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Statement of Purpose - A complete guide

The SOP that you write should reflect on your aspirations and character.

| 06 Aug 2014 | Updated on 25 Jan 2018 | 5.4K Views

Introduction is the lead of your draft, which means you need to be direct and give a brief introduction about you and your chosen programme, and why you prefer to study ‘that’ programme.

The crucial part of any application that you send across to any university abroad is the Statement of Purpose, or SOP. It should be vibrant and present the original picture of student aspirations. It must strive to make a positive impression in the minds of international admission officers.

But first, you should ask yourself 'what's the purpose of an SOP?'

The Purpose

The purpose of your SOP should be primarily to convince the admissions team that you are the one of the best applicants they could choose for the seat [course that you have applied]. You must show that you have the motivation and ability to succeed and perform excellently. You can do so by highlighting any related experience you may have had in the field [chosen]. Keep in mind that the admissions team are quite aware of everything in the field. Therefore, you need to make sure that your SOP is factual. Include your research plans, academic goals and describe your aptitude.

The Outline

Make a list of all the important topics that you want to cover and list out supporting materials under each topic. You must remember that the information about your past [academic] is crucial, but it’s more vital to include how it led you to focus on your present area of interest. The admissions team’s primary concern is your current and future areas of research interests.

Normally, an SOP has three key components: the introduction, body and conclusion. 


Introduction is the lead of your draft, which means you need to be direct and give a brief introduction about you and your chosen programme, and why you prefer to study ‘that’ programme. You can even include how certain unusual situations in your life played a part in influencing your aspirations.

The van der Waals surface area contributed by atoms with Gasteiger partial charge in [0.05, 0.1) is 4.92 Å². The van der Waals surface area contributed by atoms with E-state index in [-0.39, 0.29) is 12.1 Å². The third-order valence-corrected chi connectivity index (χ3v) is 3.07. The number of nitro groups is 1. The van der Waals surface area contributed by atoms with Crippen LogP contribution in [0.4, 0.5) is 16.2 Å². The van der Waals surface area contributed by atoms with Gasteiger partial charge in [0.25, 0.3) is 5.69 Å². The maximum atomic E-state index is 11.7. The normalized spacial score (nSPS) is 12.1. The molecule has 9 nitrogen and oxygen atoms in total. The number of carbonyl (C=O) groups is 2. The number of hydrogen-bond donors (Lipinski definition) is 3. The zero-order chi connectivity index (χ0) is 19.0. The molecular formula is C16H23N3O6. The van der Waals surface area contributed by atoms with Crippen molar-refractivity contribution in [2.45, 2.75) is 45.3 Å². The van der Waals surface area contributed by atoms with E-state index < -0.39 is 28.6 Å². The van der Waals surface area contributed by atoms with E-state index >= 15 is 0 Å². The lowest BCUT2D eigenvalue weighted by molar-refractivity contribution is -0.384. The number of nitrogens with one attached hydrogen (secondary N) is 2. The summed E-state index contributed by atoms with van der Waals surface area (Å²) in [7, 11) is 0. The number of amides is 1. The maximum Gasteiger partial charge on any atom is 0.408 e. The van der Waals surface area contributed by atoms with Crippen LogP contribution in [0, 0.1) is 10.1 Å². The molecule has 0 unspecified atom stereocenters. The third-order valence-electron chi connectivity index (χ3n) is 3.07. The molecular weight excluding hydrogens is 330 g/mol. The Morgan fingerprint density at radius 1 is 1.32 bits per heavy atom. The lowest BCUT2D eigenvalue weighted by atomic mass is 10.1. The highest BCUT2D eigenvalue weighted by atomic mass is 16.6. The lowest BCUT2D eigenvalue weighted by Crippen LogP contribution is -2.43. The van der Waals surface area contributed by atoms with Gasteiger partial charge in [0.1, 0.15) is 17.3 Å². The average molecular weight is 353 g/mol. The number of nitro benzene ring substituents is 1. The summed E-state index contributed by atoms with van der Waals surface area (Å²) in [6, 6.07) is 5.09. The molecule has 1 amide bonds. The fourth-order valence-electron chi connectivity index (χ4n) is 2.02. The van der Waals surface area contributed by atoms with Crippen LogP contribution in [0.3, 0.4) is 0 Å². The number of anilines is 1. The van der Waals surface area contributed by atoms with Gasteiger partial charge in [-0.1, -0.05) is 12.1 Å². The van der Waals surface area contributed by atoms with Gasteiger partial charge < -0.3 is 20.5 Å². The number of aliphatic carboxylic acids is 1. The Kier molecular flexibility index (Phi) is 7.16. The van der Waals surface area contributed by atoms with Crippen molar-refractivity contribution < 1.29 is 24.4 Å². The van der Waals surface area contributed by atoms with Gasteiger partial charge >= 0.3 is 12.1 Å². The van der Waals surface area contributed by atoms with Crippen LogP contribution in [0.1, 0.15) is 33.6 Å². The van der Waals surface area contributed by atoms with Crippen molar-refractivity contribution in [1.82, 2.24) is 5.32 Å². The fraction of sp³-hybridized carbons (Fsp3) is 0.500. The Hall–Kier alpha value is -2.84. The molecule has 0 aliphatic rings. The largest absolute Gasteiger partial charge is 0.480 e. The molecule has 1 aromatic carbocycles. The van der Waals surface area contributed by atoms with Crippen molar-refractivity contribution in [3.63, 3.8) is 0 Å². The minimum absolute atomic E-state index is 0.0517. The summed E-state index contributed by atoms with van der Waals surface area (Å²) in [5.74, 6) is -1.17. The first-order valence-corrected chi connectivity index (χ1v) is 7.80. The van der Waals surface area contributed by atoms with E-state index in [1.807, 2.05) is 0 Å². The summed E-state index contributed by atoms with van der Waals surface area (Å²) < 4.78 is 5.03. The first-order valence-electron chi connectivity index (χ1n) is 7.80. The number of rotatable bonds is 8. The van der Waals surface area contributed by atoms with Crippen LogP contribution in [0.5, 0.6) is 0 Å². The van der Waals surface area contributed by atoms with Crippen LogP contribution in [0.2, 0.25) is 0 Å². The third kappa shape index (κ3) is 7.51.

Most students get into the trap of using a vague or outlandish introduction, using poetry or jargon which is ‘not’ required.

The admissions team would want to know ‘why’ you have chosen to study at their university, and not some famous lines of your favourite poet! 


Here you should look to answer some of these questions: 

  • Why is it that you want to become a mathematician or a physicist (for example)?
  • Which were the life experiences that motivated you to go with the 'chosen' course?
  • What are your plans after completing the degree from the university? Talk about your future goals- both educational and professional.
  • Why have you chosen this university? 
  • Why do you make a good candidate? Talk about your triumphs and how committed you are to academics.   


The body of the SOP is the place where ‘most’ happens. It is where you bring the best of yourself to the table. This is the perfect place where you can express your interests and your career goals. Also, to supplement all details, you can mention projects or assignments that you have successfully completed, and, according to you, where it has led you in your life. Mention the skills that you have acquired through the projects that you have worked on and stress the ones that are relevant to your future graduate work.

For Undergraduate Students – undergraduate students may not have enough practical exposure, as diverse as PG students. In that case, they can outline their area of interests and a general understanding of what their aim is. They can give an outline of where there passion lies [course choice] and how they plan to work towards it.

For Postgraduate Students – postgraduate students need to explain their intended aim to study a particular course. Most PG students go through a lot of hands-on learning which should be mentioned in the body of an SOP.

*Students with standing arrears or history of arrears need to mention why they think they got arrears. The SOP should be transparent and clear, reflecting your academic achievements or records. Please do not hide your arrears/backlogs, if any, in your SOP.

Also, If you have obtained any relevant work experience related to your professional area of interest — ensure you include them.

Outstanding Triumphs

If you have been the winner of any regional, state, or even international events or competitions, mention them, needless to say. This could include any form of achievement including special fellowships to special nominations or awards. But make sure, you do not repeat any information that has been already given in your resume.


Last but not least, you must summarise your ulterior motive of studying at the chosen university. Conclusion is the part where you can express your interest in any particular research work [at a specific department]. It is advisable that you mention the name of a professor or guide who you have selected to work with at the chosen university, and why do you think he/she could be your perfect guide.

These are the basics of how to go about writing your SOP. However, truth be said, for a good SOP, solely relying on online examples alone will not get you where you need to go. Remember your SOP should be original and paint a true unique picture of yourself — after all it is but a representation of who you are.
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